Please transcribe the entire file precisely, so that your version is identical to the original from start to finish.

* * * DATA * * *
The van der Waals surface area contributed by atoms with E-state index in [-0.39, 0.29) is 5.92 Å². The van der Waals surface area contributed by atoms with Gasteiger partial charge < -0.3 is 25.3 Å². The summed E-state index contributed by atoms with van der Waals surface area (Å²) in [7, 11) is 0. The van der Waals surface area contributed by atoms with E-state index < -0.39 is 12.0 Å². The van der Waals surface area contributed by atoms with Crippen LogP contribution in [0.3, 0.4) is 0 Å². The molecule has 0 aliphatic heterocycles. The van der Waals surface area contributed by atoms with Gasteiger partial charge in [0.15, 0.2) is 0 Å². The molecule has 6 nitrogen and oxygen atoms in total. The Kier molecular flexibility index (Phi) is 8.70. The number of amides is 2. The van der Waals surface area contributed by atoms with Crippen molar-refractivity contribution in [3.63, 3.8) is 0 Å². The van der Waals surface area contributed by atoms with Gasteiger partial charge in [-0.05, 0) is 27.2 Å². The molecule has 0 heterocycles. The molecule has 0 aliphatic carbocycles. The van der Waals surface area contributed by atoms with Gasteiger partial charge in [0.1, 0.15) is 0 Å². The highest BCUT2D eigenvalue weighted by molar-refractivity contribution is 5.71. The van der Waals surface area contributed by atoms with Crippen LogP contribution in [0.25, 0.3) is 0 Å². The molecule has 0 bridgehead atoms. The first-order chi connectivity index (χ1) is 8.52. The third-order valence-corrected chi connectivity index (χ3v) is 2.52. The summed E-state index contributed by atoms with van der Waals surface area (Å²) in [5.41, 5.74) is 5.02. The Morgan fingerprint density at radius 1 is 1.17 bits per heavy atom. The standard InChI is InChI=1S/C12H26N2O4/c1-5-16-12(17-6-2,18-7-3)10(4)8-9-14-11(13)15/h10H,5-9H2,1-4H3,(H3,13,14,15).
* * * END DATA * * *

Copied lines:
The van der Waals surface area contributed by atoms with E-state index in [-0.39, 0.29) is 5.92 Å². The van der Waals surface area contributed by atoms with Gasteiger partial charge < -0.3 is 25.3 Å². The summed E-state index contributed by atoms with van der Waals surface area (Å²) in [7, 11) is 0. The van der Waals surface area contributed by atoms with E-state index < -0.39 is 12.0 Å². The van der Waals surface area contributed by atoms with Crippen LogP contribution in [0.3, 0.4) is 0 Å². The molecule has 0 aliphatic heterocycles. The van der Waals surface area contributed by atoms with Gasteiger partial charge in [0.15, 0.2) is 0 Å². The molecule has 6 nitrogen and oxygen atoms in total. The Kier molecular flexibility index (Phi) is 8.70. The number of amides is 2. The van der Waals surface area contributed by atoms with Crippen molar-refractivity contribution in [3.63, 3.8) is 0 Å². The van der Waals surface area contributed by atoms with Gasteiger partial charge in [-0.05, 0) is 27.2 Å². The molecule has 0 heterocycles. The molecule has 0 aliphatic carbocycles. The van der Waals surface area contributed by atoms with Gasteiger partial charge in [0.1, 0.15) is 0 Å². The highest BCUT2D eigenvalue weighted by molar-refractivity contribution is 5.71. The van der Waals surface area contributed by atoms with Crippen LogP contribution in [0.25, 0.3) is 0 Å². The molecule has 0 bridgehead atoms. The first-order chi connectivity index (χ1) is 8.52. The third-order valence-corrected chi connectivity index (χ3v) is 2.52. The summed E-state index contributed by atoms with van der Waals surface area (Å²) in [5.41, 5.74) is 5.02. The Morgan fingerprint density at radius 1 is 1.17 bits per heavy atom. The standard InChI is InChI=1S/C12H26N2O4/c1-5-16-12(17-6-2,18-7-3)10(4)8-9-14-11(13)15/h10H,5-9H2,1-4H3,(H3,13,14,15).